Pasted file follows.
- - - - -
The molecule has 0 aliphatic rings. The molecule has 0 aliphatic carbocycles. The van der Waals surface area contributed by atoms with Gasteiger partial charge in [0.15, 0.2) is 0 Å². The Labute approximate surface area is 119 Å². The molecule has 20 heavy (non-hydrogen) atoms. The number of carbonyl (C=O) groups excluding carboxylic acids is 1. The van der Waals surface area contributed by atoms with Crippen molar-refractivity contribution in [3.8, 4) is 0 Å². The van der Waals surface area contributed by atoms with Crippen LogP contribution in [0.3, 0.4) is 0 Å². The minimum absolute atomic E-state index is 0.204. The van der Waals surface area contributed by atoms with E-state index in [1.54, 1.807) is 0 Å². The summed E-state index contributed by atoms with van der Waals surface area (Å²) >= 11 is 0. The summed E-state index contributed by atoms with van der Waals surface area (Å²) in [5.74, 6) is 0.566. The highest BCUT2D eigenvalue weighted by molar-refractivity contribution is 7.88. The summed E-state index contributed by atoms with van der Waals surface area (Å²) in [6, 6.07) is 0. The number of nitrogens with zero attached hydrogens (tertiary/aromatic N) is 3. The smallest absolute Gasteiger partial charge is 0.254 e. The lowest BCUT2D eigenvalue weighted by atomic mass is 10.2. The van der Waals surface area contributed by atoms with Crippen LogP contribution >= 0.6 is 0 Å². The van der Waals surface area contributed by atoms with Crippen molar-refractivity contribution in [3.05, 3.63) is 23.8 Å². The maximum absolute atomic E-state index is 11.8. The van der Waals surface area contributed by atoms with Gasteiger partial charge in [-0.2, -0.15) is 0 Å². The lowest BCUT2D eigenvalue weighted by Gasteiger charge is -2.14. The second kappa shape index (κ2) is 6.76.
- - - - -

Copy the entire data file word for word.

The molecule has 0 aliphatic rings. The molecule has 0 aliphatic carbocycles. The van der Waals surface area contributed by atoms with Gasteiger partial charge in [0.15, 0.2) is 0 Å². The Labute approximate surface area is 119 Å². The molecule has 20 heavy (non-hydrogen) atoms. The number of carbonyl (C=O) groups excluding carboxylic acids is 1. The van der Waals surface area contributed by atoms with Crippen molar-refractivity contribution in [3.8, 4) is 0 Å². The van der Waals surface area contributed by atoms with Crippen LogP contribution in [0.3, 0.4) is 0 Å². The minimum absolute atomic E-state index is 0.204. The van der Waals surface area contributed by atoms with E-state index in [1.54, 1.807) is 0 Å². The summed E-state index contributed by atoms with van der Waals surface area (Å²) >= 11 is 0. The summed E-state index contributed by atoms with van der Waals surface area (Å²) in [5.74, 6) is 0.566. The highest BCUT2D eigenvalue weighted by molar-refractivity contribution is 7.88. The summed E-state index contributed by atoms with van der Waals surface area (Å²) in [6, 6.07) is 0. The number of nitrogens with zero attached hydrogens (tertiary/aromatic N) is 3. The smallest absolute Gasteiger partial charge is 0.254 e. The lowest BCUT2D eigenvalue weighted by atomic mass is 10.2. The van der Waals surface area contributed by atoms with Crippen LogP contribution >= 0.6 is 0 Å². The van der Waals surface area contributed by atoms with Crippen molar-refractivity contribution in [3.05, 3.63) is 23.8 Å². The maximum absolute atomic E-state index is 11.8. The van der Waals surface area contributed by atoms with Gasteiger partial charge in [-0.2, -0.15) is 0 Å². The lowest BCUT2D eigenvalue weighted by Gasteiger charge is -2.14. The second kappa shape index (κ2) is 6.76.